Lost in the Healthcare Maze
Lost in the Healthcare Maze: One Pregnant Woman’s Agonizing Quest for a Simple Referral
How outdated healthcare communication systems create a frustrating experience for patients, from endless phone calls to costly parking meters.
Frustration seeps through me as I decide, “This is the last time I’m trying.” I pull out my phone and dial the number etched into my brain. The phone rings. That’s a good sign, right? Four, five, six rings, my hope begins to fade. Then, a click. I hold my breath, waiting for the medical receptionist to pick up. Instead, an automated message starts playing, one I’m all too familiar with:
“This is Doctor’s office. We are unable to take your call at the moment. For emergencies, please call 911 or go directly to the emergency room.” Click.
The line goes dead and I am fuming. This is the seventh time in just three days that I’ve heard this message. All I need is a new referral for a standard pregnancy glucose test. But the one provided by my obstetrician contained an error and must be redone. I want to speak with someone at the clinic, anyone, to fix this. But there’s no way to leave a voicemail or send an email. The only option is to go there in person. Luckily, my boss understands when I ask for a few hours off to go to the doctor’s office. But it means sacrificing a sick day. So much for saving them for true emergencies…
With a heavy sigh, I hoist my 7-month pregnant belly into the driver’s seat and drive downtown. When I finally find a spot, I pull out my wallet and fish out $7.53 for the meter. I hope it’s enough time to get everything sorted out. Huffing and puffing, I make my way to the reception area, my eyes scanning the room. The sight of so many heavily pregnant women waiting patiently for their turn strikes me. I take my place in the queue behind three other pregnant women like myself, all waiting to speak with the receptionist. One of them is so big, I’m surprised she’s not in labour yet. I can’t help but wonder how uncomfortable it must be for her to stand for so long.
In an attempt to pass the time, I strike up a conversation. “How long have you been waiting to see the receptionist?” I ask.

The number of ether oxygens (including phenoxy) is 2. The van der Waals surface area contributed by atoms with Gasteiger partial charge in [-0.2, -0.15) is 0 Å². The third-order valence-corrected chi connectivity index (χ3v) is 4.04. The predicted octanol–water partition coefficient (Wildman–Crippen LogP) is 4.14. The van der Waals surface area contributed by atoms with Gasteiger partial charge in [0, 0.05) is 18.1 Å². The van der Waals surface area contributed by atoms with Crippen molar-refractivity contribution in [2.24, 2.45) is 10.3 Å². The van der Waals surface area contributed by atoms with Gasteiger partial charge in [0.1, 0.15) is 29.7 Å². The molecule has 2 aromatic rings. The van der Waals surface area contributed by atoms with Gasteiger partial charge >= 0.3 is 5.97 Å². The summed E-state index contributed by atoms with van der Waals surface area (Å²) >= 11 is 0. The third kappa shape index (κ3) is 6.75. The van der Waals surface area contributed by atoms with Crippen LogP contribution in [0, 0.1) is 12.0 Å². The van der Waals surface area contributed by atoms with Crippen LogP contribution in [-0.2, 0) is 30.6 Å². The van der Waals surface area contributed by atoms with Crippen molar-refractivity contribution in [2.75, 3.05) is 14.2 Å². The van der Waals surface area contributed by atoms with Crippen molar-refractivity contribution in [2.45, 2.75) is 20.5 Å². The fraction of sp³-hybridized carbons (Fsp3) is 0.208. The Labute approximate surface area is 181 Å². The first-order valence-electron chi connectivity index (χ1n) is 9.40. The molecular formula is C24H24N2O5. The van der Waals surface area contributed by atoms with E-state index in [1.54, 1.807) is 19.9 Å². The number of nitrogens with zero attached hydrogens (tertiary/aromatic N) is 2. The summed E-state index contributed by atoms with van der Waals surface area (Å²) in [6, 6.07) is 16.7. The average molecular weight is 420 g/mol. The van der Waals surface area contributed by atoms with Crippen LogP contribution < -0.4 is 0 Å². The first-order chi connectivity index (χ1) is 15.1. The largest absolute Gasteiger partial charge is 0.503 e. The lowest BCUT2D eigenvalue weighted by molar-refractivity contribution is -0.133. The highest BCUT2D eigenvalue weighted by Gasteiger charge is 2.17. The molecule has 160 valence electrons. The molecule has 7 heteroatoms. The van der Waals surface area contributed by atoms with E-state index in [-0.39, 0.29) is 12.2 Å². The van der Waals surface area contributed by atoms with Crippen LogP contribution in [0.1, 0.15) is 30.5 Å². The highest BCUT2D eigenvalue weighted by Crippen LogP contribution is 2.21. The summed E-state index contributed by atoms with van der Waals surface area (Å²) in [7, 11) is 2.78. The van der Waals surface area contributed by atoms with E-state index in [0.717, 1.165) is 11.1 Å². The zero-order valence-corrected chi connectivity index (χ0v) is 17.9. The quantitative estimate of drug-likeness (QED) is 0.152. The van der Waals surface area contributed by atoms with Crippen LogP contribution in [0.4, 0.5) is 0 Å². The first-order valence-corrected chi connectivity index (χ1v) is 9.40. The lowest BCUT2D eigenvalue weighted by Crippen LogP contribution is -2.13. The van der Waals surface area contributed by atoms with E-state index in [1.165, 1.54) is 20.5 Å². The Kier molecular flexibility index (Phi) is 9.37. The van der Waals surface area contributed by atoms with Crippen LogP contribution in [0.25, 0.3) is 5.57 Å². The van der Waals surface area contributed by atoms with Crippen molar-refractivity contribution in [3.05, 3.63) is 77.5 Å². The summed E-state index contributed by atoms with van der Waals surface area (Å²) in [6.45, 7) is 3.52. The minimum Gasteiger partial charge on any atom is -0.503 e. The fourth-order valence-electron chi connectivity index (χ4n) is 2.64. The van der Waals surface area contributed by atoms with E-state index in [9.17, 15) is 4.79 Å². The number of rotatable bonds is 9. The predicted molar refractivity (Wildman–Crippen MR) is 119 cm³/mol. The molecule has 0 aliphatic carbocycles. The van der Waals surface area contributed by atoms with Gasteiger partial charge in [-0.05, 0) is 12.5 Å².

The woman in front of me shrugs. “Only thirty minutes. It’s a busy day today,” she says. “I tried calling, but no one answered, so I had to come in person.“
“I know how you feel,” another woman chimes in. “Every time I need anything, it’s a two-hour trip.”
I nod in agreement, all too familiar with this frustrating process. Twenty minutes pass before it’s finally my turn to speak with the receptionist. She looks overworked and exhausted, but thankfully, she’s able to resolve my issue quickly. With a sense of relief, she hands me my brand new, error-free referral paper that I now need to need to fax to the hospital.
When Will Our Healthcare System Change?
As I leave the clinic, I can’t help but reflect on the toll this ordeal has taken on me.
- I spent a total of 20 minutes making 7 attempts at calling the clinic
- Took half a sick day off work
- Burnt 0.78 litres of petrol
- Spent $7.53 on parking.
As a result, I’m left feeling completely exhausted. It’s frustrating that our Canadian healthcare system hasn’t caught up with 2023.
Improving communication and access to online services such as e-referrals, e-prescriptions, and personal health information is essential. These technologies are already successfully utilized worldwide, so why is Canada lagging behind in their implementation? Eliminating barriers to the adoption of digital solutions is crucial to improving accessibility to healthcare services. I’m dreaming of a future where we can access medical care without all the hassle and frustration.
Until these changes happen, I’ll be stuck Googling how to use a fax machine…
By: Flavie Laliberte, e-Health Patient Partner
Flavie Laliberte is a digital health advocate who has lived with chronic pain since 2009. After suffering from a severe gymnastic accident, Flavie made it her mission to advocate for patients to have access to all their medical data and fast access to quality care. For the past two years, Flavie has served as a patient partner with Canada Infoway Health and the Center of Excellence on Partnership with Patients and the Public (CEPPP) on the topic of “Healthcare Digital Tools for Patients”. Her ultimate goal is to improve the lives of all Canadian patients through a fully integrated healthcare system. Since 2019, she has served as the CMO of ILABS Marketing, a digital agency focused on UX-Design and the development of human-centric technologies. This is her first E-Health Conference and she wants to harness digital tools for a more effective, accessible, and sustainable healthcare system.